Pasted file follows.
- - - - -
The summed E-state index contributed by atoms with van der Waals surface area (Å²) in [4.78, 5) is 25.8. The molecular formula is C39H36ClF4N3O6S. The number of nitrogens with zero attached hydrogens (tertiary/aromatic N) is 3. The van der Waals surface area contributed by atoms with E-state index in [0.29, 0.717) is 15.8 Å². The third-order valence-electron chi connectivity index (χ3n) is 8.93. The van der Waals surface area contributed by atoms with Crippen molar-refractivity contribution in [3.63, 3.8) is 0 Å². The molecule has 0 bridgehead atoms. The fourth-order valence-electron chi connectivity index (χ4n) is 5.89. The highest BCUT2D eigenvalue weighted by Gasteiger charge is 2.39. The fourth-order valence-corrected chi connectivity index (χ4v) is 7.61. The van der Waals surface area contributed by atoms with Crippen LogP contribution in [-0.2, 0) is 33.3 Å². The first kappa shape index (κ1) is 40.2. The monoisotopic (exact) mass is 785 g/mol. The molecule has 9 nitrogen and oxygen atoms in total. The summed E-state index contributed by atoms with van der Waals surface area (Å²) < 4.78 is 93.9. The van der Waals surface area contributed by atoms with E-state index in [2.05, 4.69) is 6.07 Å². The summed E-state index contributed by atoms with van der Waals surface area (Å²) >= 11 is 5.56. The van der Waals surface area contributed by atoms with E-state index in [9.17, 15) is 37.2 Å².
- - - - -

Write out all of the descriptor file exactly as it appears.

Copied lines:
The summed E-state index contributed by atoms with van der Waals surface area (Å²) in [4.78, 5) is 25.8. The molecular formula is C39H36ClF4N3O6S. The number of nitrogens with zero attached hydrogens (tertiary/aromatic N) is 3. The van der Waals surface area contributed by atoms with E-state index in [0.29, 0.717) is 15.8 Å². The third-order valence-electron chi connectivity index (χ3n) is 8.93. The van der Waals surface area contributed by atoms with Crippen molar-refractivity contribution in [3.63, 3.8) is 0 Å². The molecule has 0 bridgehead atoms. The fourth-order valence-electron chi connectivity index (χ4n) is 5.89. The highest BCUT2D eigenvalue weighted by Gasteiger charge is 2.39. The fourth-order valence-corrected chi connectivity index (χ4v) is 7.61. The van der Waals surface area contributed by atoms with Crippen LogP contribution in [-0.2, 0) is 33.3 Å². The first kappa shape index (κ1) is 40.2. The monoisotopic (exact) mass is 785 g/mol. The molecule has 9 nitrogen and oxygen atoms in total. The summed E-state index contributed by atoms with van der Waals surface area (Å²) < 4.78 is 93.9. The van der Waals surface area contributed by atoms with E-state index in [2.05, 4.69) is 6.07 Å². The summed E-state index contributed by atoms with van der Waals surface area (Å²) >= 11 is 5.56. The van der Waals surface area contributed by atoms with E-state index in [9.17, 15) is 37.2 Å².